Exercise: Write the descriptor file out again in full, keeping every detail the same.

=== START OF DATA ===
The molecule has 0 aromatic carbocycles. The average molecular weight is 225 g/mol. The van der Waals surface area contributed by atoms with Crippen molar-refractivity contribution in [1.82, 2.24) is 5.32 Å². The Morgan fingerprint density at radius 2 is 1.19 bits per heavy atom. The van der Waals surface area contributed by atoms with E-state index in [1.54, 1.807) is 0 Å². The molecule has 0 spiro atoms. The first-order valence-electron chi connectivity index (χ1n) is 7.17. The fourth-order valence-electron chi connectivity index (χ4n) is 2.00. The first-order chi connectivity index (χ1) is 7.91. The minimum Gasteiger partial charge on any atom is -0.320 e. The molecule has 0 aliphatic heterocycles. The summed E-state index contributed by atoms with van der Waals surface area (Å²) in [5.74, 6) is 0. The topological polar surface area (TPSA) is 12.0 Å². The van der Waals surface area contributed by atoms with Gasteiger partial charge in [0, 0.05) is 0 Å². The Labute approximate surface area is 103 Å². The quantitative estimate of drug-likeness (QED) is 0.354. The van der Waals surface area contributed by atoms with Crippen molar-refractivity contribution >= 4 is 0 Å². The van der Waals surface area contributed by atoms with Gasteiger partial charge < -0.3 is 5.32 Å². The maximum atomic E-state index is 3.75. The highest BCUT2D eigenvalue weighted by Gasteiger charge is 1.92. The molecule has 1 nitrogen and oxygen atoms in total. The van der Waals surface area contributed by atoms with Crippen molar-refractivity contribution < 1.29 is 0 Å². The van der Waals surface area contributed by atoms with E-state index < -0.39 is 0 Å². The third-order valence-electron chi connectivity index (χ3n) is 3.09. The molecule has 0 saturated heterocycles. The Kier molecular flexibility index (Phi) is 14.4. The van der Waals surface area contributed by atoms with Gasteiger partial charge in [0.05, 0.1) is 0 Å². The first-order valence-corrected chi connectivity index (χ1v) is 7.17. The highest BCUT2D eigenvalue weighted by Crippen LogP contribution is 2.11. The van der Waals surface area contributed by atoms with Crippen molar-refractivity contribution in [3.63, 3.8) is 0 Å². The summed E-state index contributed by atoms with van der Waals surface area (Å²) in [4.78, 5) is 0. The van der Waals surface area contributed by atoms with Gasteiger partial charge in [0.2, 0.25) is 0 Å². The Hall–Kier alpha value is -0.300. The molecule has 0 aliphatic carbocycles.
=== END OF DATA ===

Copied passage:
The molecule has 0 aromatic carbocycles. The average molecular weight is 225 g/mol. The van der Waals surface area contributed by atoms with Crippen molar-refractivity contribution in [1.82, 2.24) is 5.32 Å². The Morgan fingerprint density at radius 2 is 1.19 bits per heavy atom. The van der Waals surface area contributed by atoms with E-state index in [1.54, 1.807) is 0 Å². The molecule has 0 spiro atoms. The first-order valence-electron chi connectivity index (χ1n) is 7.17. The fourth-order valence-electron chi connectivity index (χ4n) is 2.00. The first-order chi connectivity index (χ1) is 7.91. The minimum Gasteiger partial charge on any atom is -0.320 e. The molecule has 0 aliphatic heterocycles. The summed E-state index contributed by atoms with van der Waals surface area (Å²) in [5.74, 6) is 0. The topological polar surface area (TPSA) is 12.0 Å². The van der Waals surface area contributed by atoms with Gasteiger partial charge in [0, 0.05) is 0 Å². The Labute approximate surface area is 103 Å². The quantitative estimate of drug-likeness (QED) is 0.354. The van der Waals surface area contributed by atoms with Crippen molar-refractivity contribution >= 4 is 0 Å². The van der Waals surface area contributed by atoms with Gasteiger partial charge < -0.3 is 5.32 Å². The maximum atomic E-state index is 3.75. The highest BCUT2D eigenvalue weighted by Gasteiger charge is 1.92. The molecule has 1 nitrogen and oxygen atoms in total. The van der Waals surface area contributed by atoms with Crippen molar-refractivity contribution < 1.29 is 0 Å². The van der Waals surface area contributed by atoms with E-state index < -0.39 is 0 Å². The third-order valence-electron chi connectivity index (χ3n) is 3.09. The molecule has 0 saturated heterocycles. The Kier molecular flexibility index (Phi) is 14.4. The van der Waals surface area contributed by atoms with Gasteiger partial charge in [0.05, 0.1) is 0 Å². The first-order valence-corrected chi connectivity index (χ1v) is 7.17. The highest BCUT2D eigenvalue weighted by Crippen LogP contribution is 2.11. The van der Waals surface area contributed by atoms with Crippen molar-refractivity contribution in [3.63, 3.8) is 0 Å². The summed E-state index contributed by atoms with van der Waals surface area (Å²) in [4.78, 5) is 0. The van der Waals surface area contributed by atoms with Gasteiger partial charge in [0.2, 0.25) is 0 Å². The Hall–Kier alpha value is -0.300. The molecule has 0 aliphatic carbocycles.